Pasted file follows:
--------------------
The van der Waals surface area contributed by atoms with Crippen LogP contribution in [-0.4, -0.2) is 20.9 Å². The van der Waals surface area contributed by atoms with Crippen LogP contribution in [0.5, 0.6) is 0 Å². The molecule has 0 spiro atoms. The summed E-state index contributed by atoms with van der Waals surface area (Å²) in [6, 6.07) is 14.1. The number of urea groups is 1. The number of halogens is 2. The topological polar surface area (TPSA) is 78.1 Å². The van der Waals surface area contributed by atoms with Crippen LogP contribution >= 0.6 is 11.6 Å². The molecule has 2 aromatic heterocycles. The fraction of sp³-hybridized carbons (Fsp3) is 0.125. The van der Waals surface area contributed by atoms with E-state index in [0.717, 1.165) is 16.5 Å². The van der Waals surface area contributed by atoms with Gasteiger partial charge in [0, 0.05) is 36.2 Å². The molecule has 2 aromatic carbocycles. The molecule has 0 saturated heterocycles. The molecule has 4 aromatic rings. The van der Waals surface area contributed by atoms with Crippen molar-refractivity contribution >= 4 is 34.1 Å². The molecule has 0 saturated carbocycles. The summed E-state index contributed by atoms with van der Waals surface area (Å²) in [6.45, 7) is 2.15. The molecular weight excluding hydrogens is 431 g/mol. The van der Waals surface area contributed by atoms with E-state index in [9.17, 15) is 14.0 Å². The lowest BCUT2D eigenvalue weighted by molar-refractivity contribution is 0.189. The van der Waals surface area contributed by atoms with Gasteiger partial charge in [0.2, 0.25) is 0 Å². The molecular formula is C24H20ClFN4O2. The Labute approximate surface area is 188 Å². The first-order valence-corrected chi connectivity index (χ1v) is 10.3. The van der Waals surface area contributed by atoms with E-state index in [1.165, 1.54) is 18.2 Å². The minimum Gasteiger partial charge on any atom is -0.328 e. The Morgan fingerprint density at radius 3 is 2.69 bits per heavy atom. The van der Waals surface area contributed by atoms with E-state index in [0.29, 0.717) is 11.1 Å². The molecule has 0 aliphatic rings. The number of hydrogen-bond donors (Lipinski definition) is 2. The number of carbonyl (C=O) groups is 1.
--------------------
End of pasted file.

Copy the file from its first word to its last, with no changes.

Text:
The van der Waals surface area contributed by atoms with Crippen LogP contribution in [-0.4, -0.2) is 20.9 Å². The van der Waals surface area contributed by atoms with Crippen LogP contribution in [0.5, 0.6) is 0 Å². The molecule has 0 spiro atoms. The summed E-state index contributed by atoms with van der Waals surface area (Å²) in [6, 6.07) is 14.1. The number of urea groups is 1. The number of halogens is 2. The topological polar surface area (TPSA) is 78.1 Å². The van der Waals surface area contributed by atoms with Crippen LogP contribution >= 0.6 is 11.6 Å². The molecule has 2 aromatic heterocycles. The fraction of sp³-hybridized carbons (Fsp3) is 0.125. The van der Waals surface area contributed by atoms with E-state index in [0.717, 1.165) is 16.5 Å². The van der Waals surface area contributed by atoms with Gasteiger partial charge in [0, 0.05) is 36.2 Å². The molecule has 2 aromatic carbocycles. The molecule has 0 saturated heterocycles. The molecule has 4 aromatic rings. The van der Waals surface area contributed by atoms with Crippen molar-refractivity contribution >= 4 is 34.1 Å². The molecule has 0 saturated carbocycles. The summed E-state index contributed by atoms with van der Waals surface area (Å²) in [6.45, 7) is 2.15. The molecular weight excluding hydrogens is 431 g/mol. The van der Waals surface area contributed by atoms with E-state index in [9.17, 15) is 14.0 Å². The lowest BCUT2D eigenvalue weighted by molar-refractivity contribution is 0.189. The van der Waals surface area contributed by atoms with Gasteiger partial charge in [0.2, 0.25) is 0 Å². The molecular formula is C24H20ClFN4O2. The Labute approximate surface area is 188 Å². The first-order valence-corrected chi connectivity index (χ1v) is 10.3. The van der Waals surface area contributed by atoms with E-state index in [1.165, 1.54) is 18.2 Å². The minimum Gasteiger partial charge on any atom is -0.328 e. The Morgan fingerprint density at radius 3 is 2.69 bits per heavy atom. The van der Waals surface area contributed by atoms with E-state index in [0.29, 0.717) is 11.1 Å². The molecule has 0 aliphatic rings. The number of hydrogen-bond donors (Lipinski definition) is 2. The number of carbonyl (C=O) groups is 1.